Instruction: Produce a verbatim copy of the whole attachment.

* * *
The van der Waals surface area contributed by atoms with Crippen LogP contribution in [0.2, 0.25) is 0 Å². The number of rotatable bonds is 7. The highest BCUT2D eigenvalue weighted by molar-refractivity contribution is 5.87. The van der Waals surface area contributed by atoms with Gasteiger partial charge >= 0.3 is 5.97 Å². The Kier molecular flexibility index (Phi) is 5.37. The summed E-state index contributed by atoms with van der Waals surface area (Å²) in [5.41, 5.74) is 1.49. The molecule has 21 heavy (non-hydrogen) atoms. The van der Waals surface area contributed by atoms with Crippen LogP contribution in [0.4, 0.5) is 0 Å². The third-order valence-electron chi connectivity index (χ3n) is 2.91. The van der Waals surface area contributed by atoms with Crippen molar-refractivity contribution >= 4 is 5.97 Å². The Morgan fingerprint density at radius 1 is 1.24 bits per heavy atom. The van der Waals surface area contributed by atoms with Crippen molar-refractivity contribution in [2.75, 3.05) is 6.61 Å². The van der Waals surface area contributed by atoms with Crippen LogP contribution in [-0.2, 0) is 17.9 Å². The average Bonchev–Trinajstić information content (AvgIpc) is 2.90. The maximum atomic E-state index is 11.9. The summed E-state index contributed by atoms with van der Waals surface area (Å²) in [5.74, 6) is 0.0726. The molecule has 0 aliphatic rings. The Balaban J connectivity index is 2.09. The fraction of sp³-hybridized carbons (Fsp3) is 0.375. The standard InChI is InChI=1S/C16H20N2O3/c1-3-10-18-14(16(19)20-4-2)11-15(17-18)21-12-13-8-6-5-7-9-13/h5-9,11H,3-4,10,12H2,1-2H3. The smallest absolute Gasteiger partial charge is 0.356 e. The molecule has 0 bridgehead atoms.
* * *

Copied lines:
The van der Waals surface area contributed by atoms with Crippen LogP contribution in [0.2, 0.25) is 0 Å². The number of rotatable bonds is 7. The highest BCUT2D eigenvalue weighted by molar-refractivity contribution is 5.87. The van der Waals surface area contributed by atoms with Gasteiger partial charge >= 0.3 is 5.97 Å². The Kier molecular flexibility index (Phi) is 5.37. The summed E-state index contributed by atoms with van der Waals surface area (Å²) in [5.41, 5.74) is 1.49. The molecule has 21 heavy (non-hydrogen) atoms. The van der Waals surface area contributed by atoms with Crippen LogP contribution in [0.4, 0.5) is 0 Å². The third-order valence-electron chi connectivity index (χ3n) is 2.91. The van der Waals surface area contributed by atoms with Crippen molar-refractivity contribution >= 4 is 5.97 Å². The Morgan fingerprint density at radius 1 is 1.24 bits per heavy atom. The van der Waals surface area contributed by atoms with Crippen molar-refractivity contribution in [2.75, 3.05) is 6.61 Å². The van der Waals surface area contributed by atoms with Crippen LogP contribution in [-0.2, 0) is 17.9 Å². The average Bonchev–Trinajstić information content (AvgIpc) is 2.90. The maximum atomic E-state index is 11.9. The summed E-state index contributed by atoms with van der Waals surface area (Å²) in [5.74, 6) is 0.0726. The molecule has 0 aliphatic rings. The Balaban J connectivity index is 2.09. The fraction of sp³-hybridized carbons (Fsp3) is 0.375. The standard InChI is InChI=1S/C16H20N2O3/c1-3-10-18-14(16(19)20-4-2)11-15(17-18)21-12-13-8-6-5-7-9-13/h5-9,11H,3-4,10,12H2,1-2H3. The smallest absolute Gasteiger partial charge is 0.356 e. The molecule has 0 bridgehead atoms.